This fun bookish meme was originally hosted by SAM@TAKING ON A WORLD OF WORDS. The mechanics for WWW Wednesday is quite simple. You just have to answer three questions:

  1. What are you currently reading?
  2. What have you finished reading?
  3. What will you read next?


What are you currently reading?


I’m currently in the midst of an Asian Literature Month, the third consecutive year I am doing so. Philippine-born Randy Ribay’s Patron Saints of Nothing is my current read. I picked this up last year at a local bookstore because of its theme and subject – the current Philippine government’s “war on drugs”. The story is narrated by a Filipino-American, Jason or Jay, who returns to the Philippines because his favorite cousin, Jun, fell prey to this so-called war on drugs. I am, so far, enjoying the story as, unlike some other Filipino works, the story moves smoothly. The stereotypical Filipino setup and mores, as always, was woven into the tapestry. I am not complaining though because Ribay did such a subtle and great job in depicting these archetypes. I am hoping that the story won’t fizzle out as most good stories do.

What have you finished reading?

Again, I completed two books in a week. This quarantine and isolation period is definitely helping me catch up with my reading.

The first book I complete is British author, Ian McEwan’s Saturday. This is my third McEwan book, making him just the second author this year who I’ve already read previously. It’s been two years since my last but Saturday reminded me the finest qualities of McEwan’s writing – his masterful stroke of day-to-day activities. The story happened in one day but it was beefed up with rich details. Saturday exemplifies the best of McEwan’s writing. I have a couple of McEwan’s writing in my bookshelf and I can’t wait to immerse in them.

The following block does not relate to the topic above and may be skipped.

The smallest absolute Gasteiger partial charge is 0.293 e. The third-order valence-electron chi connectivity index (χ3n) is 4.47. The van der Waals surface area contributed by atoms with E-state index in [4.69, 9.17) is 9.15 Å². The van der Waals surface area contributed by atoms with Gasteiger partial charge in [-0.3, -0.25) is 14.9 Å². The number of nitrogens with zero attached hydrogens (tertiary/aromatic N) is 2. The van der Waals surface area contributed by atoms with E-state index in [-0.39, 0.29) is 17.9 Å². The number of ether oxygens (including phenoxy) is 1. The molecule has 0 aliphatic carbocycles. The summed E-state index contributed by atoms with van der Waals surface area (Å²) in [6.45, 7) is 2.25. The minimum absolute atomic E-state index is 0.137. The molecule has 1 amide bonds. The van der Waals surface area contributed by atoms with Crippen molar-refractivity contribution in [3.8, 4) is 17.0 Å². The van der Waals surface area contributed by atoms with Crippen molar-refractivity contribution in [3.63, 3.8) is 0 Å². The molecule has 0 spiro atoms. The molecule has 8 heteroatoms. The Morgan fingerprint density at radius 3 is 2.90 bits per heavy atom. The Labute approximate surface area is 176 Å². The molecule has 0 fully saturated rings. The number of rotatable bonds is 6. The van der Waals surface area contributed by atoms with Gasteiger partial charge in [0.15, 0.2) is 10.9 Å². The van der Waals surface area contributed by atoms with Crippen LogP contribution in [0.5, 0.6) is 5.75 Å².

My previous experience with Han Kang left me puzzled. The Vegetarian was so eccentric it took so much prodding to make me take on yet another work by the Korean author. I am glad I did make good of the recommendation of a fellow reader. Human Acts is inspired by the 1980 Gwangju massacre. Kang is a native of this South Korean city, which, unsurprisingly influenced the nostalgic and powerful portrayal of this dark phase of modern Korean history. I was so moved by the heartbreaking accounts (albeit fictional). Kang’s writing was simply sensational and scintillating.

What will you read next? 

An Asian Literature Month wouldn’t be complete without a Rushdie and a Japanese author. With my sustained reading momentum, I am next taking on Salman Rushdie’s highly controversial masterpiece, The Satanic Verses and Nobel Prize in Literature winner Kenzaburo Oe’s The Silent Cry. As most of you by now have realized, Rushdie and Japanese literature are both my favorites so I am very much looking forward to these two books.